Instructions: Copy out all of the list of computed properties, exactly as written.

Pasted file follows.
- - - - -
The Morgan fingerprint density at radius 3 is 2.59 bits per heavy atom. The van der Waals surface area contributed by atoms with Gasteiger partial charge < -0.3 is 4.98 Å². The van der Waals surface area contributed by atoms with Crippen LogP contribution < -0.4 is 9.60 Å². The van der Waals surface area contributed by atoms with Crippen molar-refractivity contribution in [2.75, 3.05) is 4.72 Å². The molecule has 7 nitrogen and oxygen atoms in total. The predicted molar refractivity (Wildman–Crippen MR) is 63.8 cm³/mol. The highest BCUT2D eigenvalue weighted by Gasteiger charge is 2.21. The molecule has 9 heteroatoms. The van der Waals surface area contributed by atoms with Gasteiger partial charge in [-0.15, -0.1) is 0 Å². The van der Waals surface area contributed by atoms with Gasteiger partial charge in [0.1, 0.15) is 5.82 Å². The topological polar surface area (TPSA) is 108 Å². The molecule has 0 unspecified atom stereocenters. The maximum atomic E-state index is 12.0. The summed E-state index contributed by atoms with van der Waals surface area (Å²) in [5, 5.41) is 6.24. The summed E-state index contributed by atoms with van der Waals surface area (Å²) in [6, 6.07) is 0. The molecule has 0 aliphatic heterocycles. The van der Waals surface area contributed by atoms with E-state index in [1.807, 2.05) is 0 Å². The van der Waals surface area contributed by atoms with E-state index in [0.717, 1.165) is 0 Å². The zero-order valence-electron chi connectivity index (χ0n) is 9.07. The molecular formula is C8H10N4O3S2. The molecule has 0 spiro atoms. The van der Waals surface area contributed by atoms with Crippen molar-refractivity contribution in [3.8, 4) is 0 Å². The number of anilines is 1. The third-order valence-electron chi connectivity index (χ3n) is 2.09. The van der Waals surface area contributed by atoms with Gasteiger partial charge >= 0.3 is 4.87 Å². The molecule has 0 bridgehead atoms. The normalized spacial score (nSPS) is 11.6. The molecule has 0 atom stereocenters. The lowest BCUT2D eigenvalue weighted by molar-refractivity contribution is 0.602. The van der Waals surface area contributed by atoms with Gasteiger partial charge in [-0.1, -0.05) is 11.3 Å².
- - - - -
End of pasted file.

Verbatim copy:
The Morgan fingerprint density at radius 3 is 2.59 bits per heavy atom. The van der Waals surface area contributed by atoms with Gasteiger partial charge < -0.3 is 4.98 Å². The van der Waals surface area contributed by atoms with Crippen LogP contribution < -0.4 is 9.60 Å². The van der Waals surface area contributed by atoms with Crippen molar-refractivity contribution in [2.75, 3.05) is 4.72 Å². The molecule has 7 nitrogen and oxygen atoms in total. The predicted molar refractivity (Wildman–Crippen MR) is 63.8 cm³/mol. The highest BCUT2D eigenvalue weighted by Gasteiger charge is 2.21. The molecule has 9 heteroatoms. The van der Waals surface area contributed by atoms with Gasteiger partial charge in [-0.15, -0.1) is 0 Å². The van der Waals surface area contributed by atoms with Gasteiger partial charge in [0.1, 0.15) is 5.82 Å². The topological polar surface area (TPSA) is 108 Å². The molecule has 0 unspecified atom stereocenters. The maximum atomic E-state index is 12.0. The summed E-state index contributed by atoms with van der Waals surface area (Å²) in [5, 5.41) is 6.24. The summed E-state index contributed by atoms with van der Waals surface area (Å²) in [6, 6.07) is 0. The molecule has 0 aliphatic heterocycles. The van der Waals surface area contributed by atoms with E-state index in [1.807, 2.05) is 0 Å². The van der Waals surface area contributed by atoms with E-state index in [0.717, 1.165) is 0 Å². The zero-order valence-electron chi connectivity index (χ0n) is 9.07. The molecular formula is C8H10N4O3S2. The molecule has 0 spiro atoms. The van der Waals surface area contributed by atoms with Crippen molar-refractivity contribution in [3.8, 4) is 0 Å². The number of anilines is 1. The third-order valence-electron chi connectivity index (χ3n) is 2.09. The van der Waals surface area contributed by atoms with Gasteiger partial charge >= 0.3 is 4.87 Å². The molecule has 0 bridgehead atoms. The normalized spacial score (nSPS) is 11.6. The molecule has 0 atom stereocenters. The lowest BCUT2D eigenvalue weighted by molar-refractivity contribution is 0.602. The van der Waals surface area contributed by atoms with Gasteiger partial charge in [-0.1, -0.05) is 11.3 Å².